Thanks for this–I love it. We took the kiddos to a paint-your-own pottery place on Saturday, and Aiden picked out a heart-shaped plate to paint. At the dentist last month, he chose a pink toothbrush, and the prize he chose for a good check-up? A glittery yellow bracelet. I giggled. He’s just a kid. 🙂

  • Marisa

    I’ve never understood why our society thinks males and females should wear certain colors. Especially when they’re kids. Let them wear what they like! Who cares if they don’t look like a boy or girl or they do. Whatever. They are kids, and let them be kids.

  • Catherine@happinessafterheartache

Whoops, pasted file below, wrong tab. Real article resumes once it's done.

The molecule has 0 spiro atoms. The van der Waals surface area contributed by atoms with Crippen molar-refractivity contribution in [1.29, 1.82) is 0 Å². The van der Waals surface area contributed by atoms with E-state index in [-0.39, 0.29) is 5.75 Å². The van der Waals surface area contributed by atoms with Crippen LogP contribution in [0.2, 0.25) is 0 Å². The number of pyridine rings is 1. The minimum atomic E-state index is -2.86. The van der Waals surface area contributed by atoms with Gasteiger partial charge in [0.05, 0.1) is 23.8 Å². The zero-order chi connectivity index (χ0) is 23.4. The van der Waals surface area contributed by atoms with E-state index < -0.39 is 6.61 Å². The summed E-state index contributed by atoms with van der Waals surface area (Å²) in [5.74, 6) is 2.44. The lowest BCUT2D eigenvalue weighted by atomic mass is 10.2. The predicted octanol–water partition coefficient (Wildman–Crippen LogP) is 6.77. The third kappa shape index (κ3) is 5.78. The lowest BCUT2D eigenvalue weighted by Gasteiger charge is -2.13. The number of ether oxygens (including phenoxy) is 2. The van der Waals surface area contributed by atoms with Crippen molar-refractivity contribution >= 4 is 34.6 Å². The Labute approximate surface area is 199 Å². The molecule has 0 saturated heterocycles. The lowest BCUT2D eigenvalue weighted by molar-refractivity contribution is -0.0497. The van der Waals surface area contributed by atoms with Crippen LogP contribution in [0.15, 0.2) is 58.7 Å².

Having boy-girl twins really puts this kind of stuff in perspective. They’re only 2.5, but you’re right, some people would already have a “problem” with Will playing tea party or caring for dolls. However….no one has a problem with Ariel playing with trucks….gotta love double standards. Just keep on with the self-confidence is what I figure, then hopefully they’ll just keep doing what they love and not worry about what other people are thinking.

  • sonia

    my dear, dear, dear, eccentric 9 year old has had the pink ear-bashed out of him. and the purple, and the butterflies, and i weep quite often about it. and he IS homeschooled. that nasty woman-hating world has still got to him 🙁 x infinity

  • Cris

    OMG! your kid does have style! that’s an amazing outfit.
    I hope he never loses that spirit, ever! fuck the morons who say otherwise – what do they know, anyway?